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Malakar S, Pal A, Pradhan P. Palisade pigmentation – describing a new dermoscopic fi nding. Our Dermatol Online. 2018;10(1):106-107.


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Palisade pigmentation – describing a new dermoscopic finding

Subrata Malakar, Anjali Pal, Pratibha Pradhan

Rita Skin Foundation, Kolkata, India

Corresponding author: Dr. Anjali Pal, E-mail:

Submission: 24.04.2018; Acceptance: 19.06.2018



Discoid lupus erythematosus (DLE) represents the most common subtype of cutaneous lupus erythematosus. There is a morphological diversity seen in DLE, at different stages of progression of the disease. Based on these features, dermoscopic criteria have been formed for both early and late stage DLE, and their histopathological correlations studied [1]. We would like to describe a new dermoscopic feature that we have observed in late stage DLE- palisade pigmentation.

Case 1: A 26year old male presented with a lesion over the right pre-auricular area, of nine months duration. Examination revealed an irregularly shaped, depigmented atrophied plaque with a central erythematous area and overlying adherent scales, hyperpigmented border, and absence of hair follicles (Fig. 1). Dermoscopy revealed white shiny structures, telangiectasia, white scales, and palisade pigmentation (Fig. 2).

Figure 1: Depigmented atrophied plaque with scaling, over the right pre-auricular area.
Figure 2: Palisade pigmentation (PP) seen on dermoscopy of the lesion. Note other features of the disease such as white shiny structures (WSS), telangiectasis (T) and white scales (WS), which are findings in late stage DLE. Inset shows a picture of palisade arrangement.

A biopsy from the lesion showed features confirming the diagnosis of DLE (Fig. 3).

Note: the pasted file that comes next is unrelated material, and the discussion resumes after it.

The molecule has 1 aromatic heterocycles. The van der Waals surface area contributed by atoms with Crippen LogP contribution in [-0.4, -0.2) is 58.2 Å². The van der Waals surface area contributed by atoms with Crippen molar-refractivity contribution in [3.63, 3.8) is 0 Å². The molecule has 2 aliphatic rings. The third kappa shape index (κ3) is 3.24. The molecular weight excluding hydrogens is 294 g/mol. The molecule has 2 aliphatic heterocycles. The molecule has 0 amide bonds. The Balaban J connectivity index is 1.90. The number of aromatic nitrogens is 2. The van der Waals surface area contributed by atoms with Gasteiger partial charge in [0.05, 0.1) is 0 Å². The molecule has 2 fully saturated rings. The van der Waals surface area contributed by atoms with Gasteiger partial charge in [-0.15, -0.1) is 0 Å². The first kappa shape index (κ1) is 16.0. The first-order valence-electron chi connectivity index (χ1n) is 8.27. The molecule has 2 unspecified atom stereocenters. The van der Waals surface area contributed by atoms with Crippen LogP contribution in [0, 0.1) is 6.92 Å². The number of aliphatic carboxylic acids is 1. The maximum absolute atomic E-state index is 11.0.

Figure 3: Focal pigmentary incontinence on histopathology corresponds to palisade pigmentation on dermoscopy.

Case 2: A 35year old man noticed multiple lesions on his right cheek, over the past six months. They were asymptomatic. Cutaneous examination revealed multiple irregular violaceous atrophic plaques on the right cheek, with an erythematous border. Dermoscopy revealed white shiny structures, thick white overlying scales, telangiectasia, and palisade pigmentation (Fig. 4). Biopsy confirmed the diagnosis of DLE.

Figure 4: Erythematous plaques with a violaceous tinge, on the right cheek. Dermoscopy showing white shiny structures, thick white scales and palisade pigmentation.

A ‘palisade’ is a fence of wooden stakes or iron railings fixed in the ground, forming an enclosure or defence. In dermatopathology, the term has been used to describe the typical arrangement of basaloid cells in basal cell carcinoma, and in granuloma annulare, for histiocytes surrounding an area of altered collagen [2].

‘Palisade pigmentation’ observed on dermoscopy here, is formed by the arrangement of pigment structures at the periphery of the lesion in late stage DLE. It appears as linear hyperpigmented streaks. They may be present focally or segmentally, and may extend for a distance, outwards, from the periphery of the lesion. Histopathologically, it corresponds to pigmentary incontinence, which was confirmed in our case. The incontinence may not involve the entire dermis, but is present focally or segmentally, and is due to focal interface vacuolar degeneration of the basal layer.

Hyperpigmentation has been described in dermoscopy of late stage DLE [1,3] in the form of honeycomb network, perifollicular pigmentation, radial pigment streaks or pigmentation arranged in unspecified patterns. In a study by Lallas et al [1], hyperpigmentation was observed on dermoscopy in 43.6% cases of DLE, and pigmentary incontinence was seen in 49.1% of the corresponding biopsies.

We would like to suggest this characteristic finding of ‘palisade pigmentation’ as a dermoscopic indicator of late stage DLE. Recognition of this pattern, in conjunction with other already established dermoscopic features, can help clinch the diagnosis.


The examination of the patient was conducted according to the Declaration of Helsinki principles.


1. Lallas A, Apalla Z, Lefaki I, Sotiriou E, Lazaridou E, Ioannides D, et al. Dermoscopy of discoid lupus erythematosus. Br J Dermatol. 2013;168:284-8.

2. Madke B, Chougule BD, Kar S, Khopkar U. Appearances in clinical dermatology. Indian J Dermatol Venereol Leprol. 2014;80:432-47.

3. Errichetti E, Stinco G. Dermoscopy in General Dermatology:A Practical Overview. Dermatol Ther. 2016;6:471-507.


Source of Support: Nil

Conflict of Interest: None declared.

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